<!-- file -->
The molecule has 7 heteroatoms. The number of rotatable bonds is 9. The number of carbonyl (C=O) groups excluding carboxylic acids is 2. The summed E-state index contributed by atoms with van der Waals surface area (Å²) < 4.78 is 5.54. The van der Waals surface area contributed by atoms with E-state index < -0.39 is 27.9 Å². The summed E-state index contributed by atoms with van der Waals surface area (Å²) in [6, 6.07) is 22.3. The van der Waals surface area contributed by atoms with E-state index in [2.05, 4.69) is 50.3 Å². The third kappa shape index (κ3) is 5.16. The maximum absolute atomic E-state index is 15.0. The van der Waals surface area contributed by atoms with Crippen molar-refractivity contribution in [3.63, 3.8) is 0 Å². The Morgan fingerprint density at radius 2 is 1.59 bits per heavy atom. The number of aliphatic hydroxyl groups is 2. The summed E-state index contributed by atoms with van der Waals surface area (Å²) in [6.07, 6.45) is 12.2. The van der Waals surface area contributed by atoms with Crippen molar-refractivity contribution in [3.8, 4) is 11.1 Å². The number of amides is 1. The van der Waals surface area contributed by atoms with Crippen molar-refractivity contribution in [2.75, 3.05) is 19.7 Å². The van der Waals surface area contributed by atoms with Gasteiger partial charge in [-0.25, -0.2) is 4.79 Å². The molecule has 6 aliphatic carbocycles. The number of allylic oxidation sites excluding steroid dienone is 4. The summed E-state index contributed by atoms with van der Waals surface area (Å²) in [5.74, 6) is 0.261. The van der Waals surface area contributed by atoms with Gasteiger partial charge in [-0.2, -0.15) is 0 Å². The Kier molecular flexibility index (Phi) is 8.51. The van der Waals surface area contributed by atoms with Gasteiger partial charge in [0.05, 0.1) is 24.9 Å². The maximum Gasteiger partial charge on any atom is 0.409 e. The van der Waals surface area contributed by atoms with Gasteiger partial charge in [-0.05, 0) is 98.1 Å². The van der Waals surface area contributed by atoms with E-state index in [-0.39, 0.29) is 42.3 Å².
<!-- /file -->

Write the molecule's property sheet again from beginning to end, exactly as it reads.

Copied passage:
The molecule has 7 heteroatoms. The number of rotatable bonds is 9. The number of carbonyl (C=O) groups excluding carboxylic acids is 2. The summed E-state index contributed by atoms with van der Waals surface area (Å²) < 4.78 is 5.54. The van der Waals surface area contributed by atoms with E-state index < -0.39 is 27.9 Å². The summed E-state index contributed by atoms with van der Waals surface area (Å²) in [6, 6.07) is 22.3. The van der Waals surface area contributed by atoms with E-state index in [2.05, 4.69) is 50.3 Å². The third kappa shape index (κ3) is 5.16. The maximum absolute atomic E-state index is 15.0. The van der Waals surface area contributed by atoms with Crippen molar-refractivity contribution in [3.63, 3.8) is 0 Å². The Morgan fingerprint density at radius 2 is 1.59 bits per heavy atom. The number of aliphatic hydroxyl groups is 2. The summed E-state index contributed by atoms with van der Waals surface area (Å²) in [6.07, 6.45) is 12.2. The van der Waals surface area contributed by atoms with Crippen molar-refractivity contribution in [3.8, 4) is 11.1 Å². The number of amides is 1. The van der Waals surface area contributed by atoms with Crippen molar-refractivity contribution in [2.75, 3.05) is 19.7 Å². The van der Waals surface area contributed by atoms with Gasteiger partial charge in [-0.25, -0.2) is 4.79 Å². The molecule has 6 aliphatic carbocycles. The number of allylic oxidation sites excluding steroid dienone is 4. The summed E-state index contributed by atoms with van der Waals surface area (Å²) in [5.74, 6) is 0.261. The van der Waals surface area contributed by atoms with Gasteiger partial charge in [-0.2, -0.15) is 0 Å². The Kier molecular flexibility index (Phi) is 8.51. The van der Waals surface area contributed by atoms with Gasteiger partial charge in [0.05, 0.1) is 24.9 Å². The maximum Gasteiger partial charge on any atom is 0.409 e. The van der Waals surface area contributed by atoms with Gasteiger partial charge in [-0.05, 0) is 98.1 Å². The van der Waals surface area contributed by atoms with E-state index in [-0.39, 0.29) is 42.3 Å².